Windows

Getting started with Windows Server 2008 Core edition

Rick Vanover provides a quick rundown of the Windows Server 2008 Core edition's capabilities and limitations. He also describes which command-line tools you need to use for this edition.

The Windows Server 2008 Core edition comes with significant changes. Here is a quick rundown of the Core edition's capabilities and limitations.

The Windows Server 2008 Core edition can:

  • Run the file server role.
  • Run the Hyper-V virtualization server role.
  • Run the Directory Services role.
  • Run the DHCP server role.
  • Run the IIS Web server role.
  • Run the DNS server role.
  • Run Active Directory Lightweight Directory Services.
  • Run the print server role.

The Windows Server 2008 Core edition cannot:

  • Run a SQL Server.
  • Run an Exchange Server.
  • Run Internet Explorer.
  • Run Windows Explorer.
  • Run MMC snap-in consoles locally.

One of the first things you will want to do in the Core edition is disable the Windows firewall, which (from a default install) is set to block most remote traffic. Disabling the Windows firewall in the Windows Server 2008 Core edition requires the use of the netsh tool. To disable the firewall, run the following command:

netsh firewall set opmode disable
A successful iteration of this command will have netsh return a simple success message, as shown in Figure A. Figure A

Figure A

If you install a foreign browser, such as Opera, within the Core edition, you can browse the file system to download service packs and updates. This will give you a limited interface into the system. Further, most MMC snap-in consoles can run remotely from an authenticated system.

In order to use the Windows Server 2008 Core edition, you will need to use significantly more command-line tools for Windows. Tools such as netsh, net use, netdom, and dcpromo will become requirements to use the Core edition.

The Windows Server 2008 Core edition cannot run the PowerShell command line environment or any other tool that requires the .NET Framework or has an Internet Explorer version requirement. So, you are limited to the command line version of the Core edition.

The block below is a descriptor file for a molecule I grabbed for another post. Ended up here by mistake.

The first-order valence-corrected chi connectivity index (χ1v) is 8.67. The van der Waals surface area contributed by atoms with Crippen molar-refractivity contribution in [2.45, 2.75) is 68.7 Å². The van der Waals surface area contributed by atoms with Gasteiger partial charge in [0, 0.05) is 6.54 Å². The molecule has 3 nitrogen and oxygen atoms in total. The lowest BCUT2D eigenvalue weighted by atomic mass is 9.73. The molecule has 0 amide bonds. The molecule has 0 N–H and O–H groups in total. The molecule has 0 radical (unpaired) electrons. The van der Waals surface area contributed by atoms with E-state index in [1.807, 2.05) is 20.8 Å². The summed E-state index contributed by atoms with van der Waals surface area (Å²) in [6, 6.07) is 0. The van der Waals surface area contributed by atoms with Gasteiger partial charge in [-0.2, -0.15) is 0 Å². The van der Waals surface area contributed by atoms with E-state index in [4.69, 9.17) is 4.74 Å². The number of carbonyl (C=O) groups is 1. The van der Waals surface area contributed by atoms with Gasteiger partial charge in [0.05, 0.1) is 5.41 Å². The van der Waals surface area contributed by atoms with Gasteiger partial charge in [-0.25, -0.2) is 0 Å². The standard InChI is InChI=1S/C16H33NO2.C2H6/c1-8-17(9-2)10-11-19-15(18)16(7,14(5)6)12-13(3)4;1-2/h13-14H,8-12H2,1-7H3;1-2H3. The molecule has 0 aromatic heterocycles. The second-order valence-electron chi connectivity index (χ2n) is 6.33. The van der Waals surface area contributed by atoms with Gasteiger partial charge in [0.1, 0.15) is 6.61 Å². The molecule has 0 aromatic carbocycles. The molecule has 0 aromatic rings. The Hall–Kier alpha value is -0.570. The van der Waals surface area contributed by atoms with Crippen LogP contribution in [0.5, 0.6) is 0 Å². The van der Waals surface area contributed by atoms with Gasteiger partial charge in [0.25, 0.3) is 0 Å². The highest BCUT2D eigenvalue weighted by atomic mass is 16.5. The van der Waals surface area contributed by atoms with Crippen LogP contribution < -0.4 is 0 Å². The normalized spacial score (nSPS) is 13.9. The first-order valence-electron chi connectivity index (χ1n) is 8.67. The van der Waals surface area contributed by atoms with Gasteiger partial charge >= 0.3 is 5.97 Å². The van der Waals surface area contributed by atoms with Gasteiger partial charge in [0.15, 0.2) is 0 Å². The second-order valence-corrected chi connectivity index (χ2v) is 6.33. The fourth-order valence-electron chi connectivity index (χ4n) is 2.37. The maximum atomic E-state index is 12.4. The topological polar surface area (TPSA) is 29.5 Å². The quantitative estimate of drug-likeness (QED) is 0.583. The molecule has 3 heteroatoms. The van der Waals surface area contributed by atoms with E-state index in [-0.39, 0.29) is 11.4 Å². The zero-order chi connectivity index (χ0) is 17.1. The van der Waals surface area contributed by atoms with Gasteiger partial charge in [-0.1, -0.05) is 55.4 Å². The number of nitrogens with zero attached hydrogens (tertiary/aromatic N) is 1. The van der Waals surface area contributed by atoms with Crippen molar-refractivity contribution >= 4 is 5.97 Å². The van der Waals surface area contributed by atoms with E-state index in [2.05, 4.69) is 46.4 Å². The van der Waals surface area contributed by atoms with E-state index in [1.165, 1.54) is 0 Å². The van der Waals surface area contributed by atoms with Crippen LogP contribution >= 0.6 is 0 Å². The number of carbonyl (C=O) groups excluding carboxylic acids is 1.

The Windows Server 2008 Core edition's command line interface does not have as much functionality as PowerShell. Once you get a basic understanding and access to the Core edition environment, you will have a better feel for the scenarios where use is appropriate.

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About

Rick Vanover is a software strategy specialist for Veeam Software, based in Columbus, Ohio. Rick has years of IT experience and focuses on virtualization, Windows-based server administration, and system hardware.

6 comments
maxium
maxium

is it posible to use windows server 2008 als standalone server with ad?

srd.singh
srd.singh

It's very helpful to configure DHCP and DNS......

Photogenic Memory
Photogenic Memory

That's really weird to hear that the command line isn't robust in core? Perhaps it'll be fixed in a service pack update, LOL! Oh, Microsuck! Gosh darn ya! You such a tease when it comes to new products, ugh.

edmicman1
edmicman1

The thing about Server Core 2008 I still don't get is why they didn't include .NET abilities for IIS. It would be great to be able to set up a dedicated web server with a small footprint, only running IIS. But it is 2008; every MS based web app is going to be running in .NET. I had high hopes for Core 2008, but it seems somewhat worthless to me now, at least from a web server role. Am I going to set up a dedicated classic ASP/static HTML server??

b4real
b4real

Believe me, I am with you. And that means that we can't run PowerShell either on core. Personally, I am having trouble determining a good use for core.

kelruze
kelruze

Microsoft is currently working on bringing .net in line with server core and it should be available soon.